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After $800 million dollars of first-day sales, Grand Theft Auto V is living up to everyone’s expectations. The fans love it, the critics love it, and the mainstream loves using it against us. Everything’s coming up GTA, and none of us are shocked. I’ve put in a couple of hours, and so far every bit of praise is well deserved. However, I find myself with a recurring conundrum, one that makes me question if I’m a real gamer or not:
Is this game too big?
Teenage me would be screaming right now. “What do you mean too big?! It’s a virtual urban playground with seemingly limitless possibilities! The world of Los Santos is your digital oyster! What’s wrong with you?!” Yet I find myself struggling with the sheer immensity of it all — not because it isn’t any fun, but because I don’t know where the heck to start.
The narrative buff in me wants to focus on story missions, while the mischievous little kid wants to get into a car and start causing some mayhem. Both of those thoughts hit me even before I consider the insane amount of events I can choose from should I not go with the main story. Eventually, my inability to decide paralyzes my mind, and I end up wandering around Los Santos getting nothing done.
It’s a phenomenon cut from the same cloth as the dreaded procrastination bug that bites countless Internet users around the world. How often have you sat down to do homework, write here on GamesBeat, etc., only to find yourself sucked into a 45-minute YouTube black hole before anything productive happens? How many Facebook updates or Tweets have spawned from the inability to focus? Fixing the problem would only take some concentration on the task at hand, yet we all continue to watch cat videos instead of getting work done.
If you’re like me and the massive amount of content is hard for your non-focused mind to traverse, fear not. Some critics have mentioned GTA V’s uncanny ability to derail productivity in their reviews. GamesRadar’s Hollander Cooper wrote:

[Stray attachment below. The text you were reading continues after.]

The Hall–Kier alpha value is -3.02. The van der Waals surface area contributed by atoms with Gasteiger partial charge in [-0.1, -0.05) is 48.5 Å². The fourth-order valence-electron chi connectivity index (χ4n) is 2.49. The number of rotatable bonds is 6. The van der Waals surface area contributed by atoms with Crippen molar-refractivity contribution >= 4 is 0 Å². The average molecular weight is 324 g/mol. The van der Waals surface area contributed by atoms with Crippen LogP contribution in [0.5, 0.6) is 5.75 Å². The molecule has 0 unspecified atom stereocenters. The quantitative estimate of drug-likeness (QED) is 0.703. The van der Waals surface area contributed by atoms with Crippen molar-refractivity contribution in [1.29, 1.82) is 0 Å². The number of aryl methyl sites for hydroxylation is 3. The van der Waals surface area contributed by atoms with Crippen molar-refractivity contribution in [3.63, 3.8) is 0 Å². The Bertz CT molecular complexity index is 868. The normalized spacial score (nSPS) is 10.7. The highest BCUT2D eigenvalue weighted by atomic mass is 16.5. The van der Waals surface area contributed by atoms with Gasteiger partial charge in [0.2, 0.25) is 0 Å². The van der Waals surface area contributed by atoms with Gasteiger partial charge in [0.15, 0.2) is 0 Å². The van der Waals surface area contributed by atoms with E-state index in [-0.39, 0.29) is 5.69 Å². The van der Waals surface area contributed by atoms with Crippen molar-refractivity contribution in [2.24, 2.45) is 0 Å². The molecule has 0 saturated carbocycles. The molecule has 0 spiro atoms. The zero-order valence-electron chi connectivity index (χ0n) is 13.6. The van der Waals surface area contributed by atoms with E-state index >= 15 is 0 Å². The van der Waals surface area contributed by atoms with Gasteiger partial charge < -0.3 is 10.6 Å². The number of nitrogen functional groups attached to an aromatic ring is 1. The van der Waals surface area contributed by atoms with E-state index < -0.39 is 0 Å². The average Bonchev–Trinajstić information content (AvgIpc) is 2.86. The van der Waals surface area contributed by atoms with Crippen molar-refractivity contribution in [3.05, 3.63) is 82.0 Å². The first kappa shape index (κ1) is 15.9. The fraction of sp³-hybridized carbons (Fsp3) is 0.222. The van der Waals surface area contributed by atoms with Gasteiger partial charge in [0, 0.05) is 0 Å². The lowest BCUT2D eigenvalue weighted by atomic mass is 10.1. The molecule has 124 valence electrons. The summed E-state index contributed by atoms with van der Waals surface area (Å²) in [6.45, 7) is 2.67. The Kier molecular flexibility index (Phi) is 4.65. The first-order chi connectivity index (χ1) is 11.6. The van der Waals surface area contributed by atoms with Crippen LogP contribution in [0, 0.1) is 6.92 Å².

“At times the staggering amount of content can be overwhelming; there’s so much to do that it’s easy to be paralyzed with indecision. [There’s that phrase again!] Whether you’re exploring the upper-class suburbs of Rockford Hills as Michael, the beautiful and scenic Vespucci Beach as Franklin, or the hillbilly-filled Blaine County as Trevor, you’ll struggle to drive three blocks without finding something interesting to do — be it preventing a robbery or helping a paparazzo take salacious pictures of a teen star.”
It’s a real shame, as Rockstar’s ambition should be fully realized, but in stuffing their game with an almost infinite amount of things to do, they’ve made it difficult to focus on just one task. I don’t want to strictly blame Rockstar here though, as this seems to be the case with most open-world games I play. There’s a reason The Elder Scrolls V: Skyrim sits unfinished on my shelf; I spent so much time on side tasks that I never finished the main quest. Again, nothing against the guys and gals at Bethesda, they made a terrific game that deserved every accolade it received, but I’m not sure I’ll ever go back and slay the dragon.
As the next generation approaches and games get bigger and bigger, this is an issue that I don’t see going away. Some are perfectly fine with it, as it means that games will continue to deliver limitless gameplay fun for as long as they choose to play. Others, like me, know that the larger a game gets, the less chance it’ll be finished if played for leisure. I fully expect to have this conversation about Watch Dogs and Dead Rising 3 come November, and I know I won’t be alone.
I will play Grand Theft Auto V to completion … once I’m doing figuring out what car I want to drive to the next mission … or what I can do on the way there.